"User" was first regularly associated with the concept of narcotics starting in the first half of the 20th century. By the 1950s in the US, "drug user" became a legal term with a specific definition.
In sources prior to that (or at least those visible in Google Books), "users" tends to refer to either users of public roads or, earlier on, users of property. As "utilize" would be an appropriate verb to describe these people's engagement with roads/property, this usage seems straightforward.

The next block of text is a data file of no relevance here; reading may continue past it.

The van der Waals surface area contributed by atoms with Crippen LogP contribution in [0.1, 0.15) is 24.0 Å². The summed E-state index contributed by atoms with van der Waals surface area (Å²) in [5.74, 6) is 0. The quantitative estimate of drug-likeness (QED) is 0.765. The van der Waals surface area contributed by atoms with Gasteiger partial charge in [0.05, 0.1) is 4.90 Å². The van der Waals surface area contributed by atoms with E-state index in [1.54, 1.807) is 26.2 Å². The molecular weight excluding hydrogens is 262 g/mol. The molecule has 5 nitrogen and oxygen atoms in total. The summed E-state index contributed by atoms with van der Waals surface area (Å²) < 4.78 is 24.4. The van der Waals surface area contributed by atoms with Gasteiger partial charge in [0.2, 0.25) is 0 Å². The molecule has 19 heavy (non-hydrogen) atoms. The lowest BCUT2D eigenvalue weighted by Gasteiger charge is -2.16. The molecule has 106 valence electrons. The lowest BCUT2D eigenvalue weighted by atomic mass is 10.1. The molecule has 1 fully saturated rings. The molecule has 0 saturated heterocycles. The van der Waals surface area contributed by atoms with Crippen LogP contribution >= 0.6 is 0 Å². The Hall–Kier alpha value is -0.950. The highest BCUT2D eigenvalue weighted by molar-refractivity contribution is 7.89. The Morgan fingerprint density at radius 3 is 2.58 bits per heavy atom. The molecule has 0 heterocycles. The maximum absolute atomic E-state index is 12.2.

My hunch is that the word "user" was a convenient, sanitized noun that would cover any drug and any manner of attaining a high. Separate legal categories of "drug injectors" and "drug inhalers", etc., would have been needlessly complicated and, from a legal point of view, an unnecessary distinction.
Software is similarly utilized in many different ways. The term "user" enables us to refer to one group of consumers, rather than having to group users based on what type of software they use or how they use it.